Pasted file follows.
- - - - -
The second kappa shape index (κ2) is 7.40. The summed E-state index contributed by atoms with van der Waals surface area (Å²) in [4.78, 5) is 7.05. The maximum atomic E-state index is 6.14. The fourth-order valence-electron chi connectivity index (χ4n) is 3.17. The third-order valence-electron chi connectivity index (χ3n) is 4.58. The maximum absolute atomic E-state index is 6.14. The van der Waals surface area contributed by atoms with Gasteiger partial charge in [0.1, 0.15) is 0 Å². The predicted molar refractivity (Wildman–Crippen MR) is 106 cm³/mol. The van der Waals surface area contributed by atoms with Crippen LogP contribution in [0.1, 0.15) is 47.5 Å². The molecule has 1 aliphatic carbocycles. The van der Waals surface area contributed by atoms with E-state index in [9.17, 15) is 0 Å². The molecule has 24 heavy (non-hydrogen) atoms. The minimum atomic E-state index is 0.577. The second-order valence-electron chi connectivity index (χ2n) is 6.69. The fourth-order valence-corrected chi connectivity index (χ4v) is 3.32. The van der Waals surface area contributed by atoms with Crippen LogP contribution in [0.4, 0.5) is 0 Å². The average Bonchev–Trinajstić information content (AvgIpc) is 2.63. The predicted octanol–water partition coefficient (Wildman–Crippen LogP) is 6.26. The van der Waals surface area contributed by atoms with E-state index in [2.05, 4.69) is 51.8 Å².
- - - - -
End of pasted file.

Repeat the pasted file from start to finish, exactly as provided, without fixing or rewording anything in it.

The second kappa shape index (κ2) is 7.40. The summed E-state index contributed by atoms with van der Waals surface area (Å²) in [4.78, 5) is 7.05. The maximum atomic E-state index is 6.14. The fourth-order valence-electron chi connectivity index (χ4n) is 3.17. The third-order valence-electron chi connectivity index (χ3n) is 4.58. The maximum absolute atomic E-state index is 6.14. The van der Waals surface area contributed by atoms with Gasteiger partial charge in [0.1, 0.15) is 0 Å². The predicted molar refractivity (Wildman–Crippen MR) is 106 cm³/mol. The van der Waals surface area contributed by atoms with Crippen LogP contribution in [0.1, 0.15) is 47.5 Å². The molecule has 1 aliphatic carbocycles. The van der Waals surface area contributed by atoms with E-state index in [9.17, 15) is 0 Å². The molecule has 24 heavy (non-hydrogen) atoms. The minimum atomic E-state index is 0.577. The second-order valence-electron chi connectivity index (χ2n) is 6.69. The fourth-order valence-corrected chi connectivity index (χ4v) is 3.32. The van der Waals surface area contributed by atoms with Crippen LogP contribution in [0.4, 0.5) is 0 Å². The average Bonchev–Trinajstić information content (AvgIpc) is 2.63. The predicted octanol–water partition coefficient (Wildman–Crippen LogP) is 6.26. The van der Waals surface area contributed by atoms with E-state index in [2.05, 4.69) is 51.8 Å².